"I was two days from being evicted from my apartment," he remembers, adding that to keep the apartment, he would have had to come up with more than $600. His rope was getting short when he remembered someone who had once told Jeremiah to call if he ever needed anything: Adam Hammond.
Mr. Hammond had pastored Jeremiah in the South Wayside youth group when Jeremiah was 14. When Jeremiah turned to "the wild life," the two drifted apart for more than a year. But when Jeremiah needed help, Mr. Hammond was there. The same day Jeremiah called him, a Wednesday in July, Mr. Hammond helped him find a job and a cheaper apartment.
But Jeremiah did not have $75 to pay the deposit on the apartment. As it turned out, Mr. Hammond and the youth group had been picking up trash as part of a community-service project and someone discovered a $100 bill among the refuse. The kids all prayed that God would give them a chance to use the money for some ministry need. Mr. Hammond kept the bill in his desk drawer-until Jeremiah's need surfaced.
To pay the deposit, he handed Jeremiah the cash. "Here's a hundred dollars from God," Mr. Hammond said.
Jeremiah says that while he called Mr. Hammond looking for money, what he found in the end was love. "The kids in my youth group were so happy to see me," he says. "They were like, 'Jeremiah! Jeremiah!' and just hugging me and everything. I realized I do have good friends who really care about me, unlike the gangstas I was hanging out with before. I also realized that God was the most important thing in my life and that I had lost that. I needed to regain that relationship I had with God before I quit going to church."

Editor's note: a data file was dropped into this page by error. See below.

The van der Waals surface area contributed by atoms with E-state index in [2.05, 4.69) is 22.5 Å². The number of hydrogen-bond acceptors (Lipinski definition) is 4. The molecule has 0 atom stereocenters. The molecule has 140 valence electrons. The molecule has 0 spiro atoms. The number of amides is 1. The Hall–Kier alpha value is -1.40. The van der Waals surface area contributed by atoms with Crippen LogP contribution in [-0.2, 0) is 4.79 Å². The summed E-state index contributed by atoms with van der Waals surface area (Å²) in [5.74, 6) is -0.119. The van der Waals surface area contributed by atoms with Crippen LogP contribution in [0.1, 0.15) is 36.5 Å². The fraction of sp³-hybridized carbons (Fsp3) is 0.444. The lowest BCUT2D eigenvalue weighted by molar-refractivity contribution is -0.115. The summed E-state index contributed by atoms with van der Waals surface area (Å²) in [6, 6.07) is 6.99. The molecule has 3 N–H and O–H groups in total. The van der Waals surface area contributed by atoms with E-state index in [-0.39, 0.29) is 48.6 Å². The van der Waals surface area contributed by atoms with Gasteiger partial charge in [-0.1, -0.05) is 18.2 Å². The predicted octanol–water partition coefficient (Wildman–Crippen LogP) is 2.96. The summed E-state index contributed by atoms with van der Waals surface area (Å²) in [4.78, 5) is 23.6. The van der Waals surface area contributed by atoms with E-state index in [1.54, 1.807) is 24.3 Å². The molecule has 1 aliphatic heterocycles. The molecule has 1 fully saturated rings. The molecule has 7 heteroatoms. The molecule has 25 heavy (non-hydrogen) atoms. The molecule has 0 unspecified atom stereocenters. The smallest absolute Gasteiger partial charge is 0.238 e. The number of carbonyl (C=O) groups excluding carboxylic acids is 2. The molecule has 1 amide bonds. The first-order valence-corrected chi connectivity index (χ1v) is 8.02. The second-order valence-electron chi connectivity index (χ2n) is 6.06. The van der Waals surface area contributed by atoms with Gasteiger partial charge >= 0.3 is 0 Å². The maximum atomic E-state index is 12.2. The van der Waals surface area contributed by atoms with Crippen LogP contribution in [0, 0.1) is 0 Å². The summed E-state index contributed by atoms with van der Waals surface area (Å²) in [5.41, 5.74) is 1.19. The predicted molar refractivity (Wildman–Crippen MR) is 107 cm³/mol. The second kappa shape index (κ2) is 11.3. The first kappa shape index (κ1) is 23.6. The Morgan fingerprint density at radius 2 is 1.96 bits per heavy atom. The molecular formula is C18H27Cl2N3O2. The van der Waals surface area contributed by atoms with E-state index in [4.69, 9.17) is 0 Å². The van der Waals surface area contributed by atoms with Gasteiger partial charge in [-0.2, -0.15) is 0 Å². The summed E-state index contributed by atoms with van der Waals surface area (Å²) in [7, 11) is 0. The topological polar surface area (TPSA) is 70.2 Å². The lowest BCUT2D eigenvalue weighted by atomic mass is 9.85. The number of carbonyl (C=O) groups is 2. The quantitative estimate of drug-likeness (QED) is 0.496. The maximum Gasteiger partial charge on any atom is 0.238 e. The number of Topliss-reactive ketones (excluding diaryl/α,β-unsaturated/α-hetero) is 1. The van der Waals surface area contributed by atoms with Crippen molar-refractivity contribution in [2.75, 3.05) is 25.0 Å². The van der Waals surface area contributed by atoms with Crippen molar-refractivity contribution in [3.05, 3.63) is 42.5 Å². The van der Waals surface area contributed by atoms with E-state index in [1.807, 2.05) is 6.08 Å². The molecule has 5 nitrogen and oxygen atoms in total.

Jeremiah now comes to church and spends 30 minutes a day praying and reading his Bible. Shellie is due to deliver Jessica Elizabeth any day and Jeremiah is looking forward to being a father. The couple knows now that their current arrangement of living together conflicts with God's design for families. Because Shellie's mother refuses to grant permission for her to marry-unemancipated minors cannot marry without a parent's consent-they plan to wed as soon as Shellie turns 18 in January.
For Mr. Hammond, Jeremiah's story is about not giving up on people. "God has shown me that there are no unimportant people in His eyes."
Jeremiah still doesn't know why Ashbrook committed suicide after their confrontation. But he does know this: that God is using the incident to glorify Himself. "I think He's trying to work through me with all this media [coverage] to tell everybody that there is a God and that He really does care about us," says Jeremiah, whose story has aired on ABC's 20/20. "Nobody would expect to hear that from somebody like me."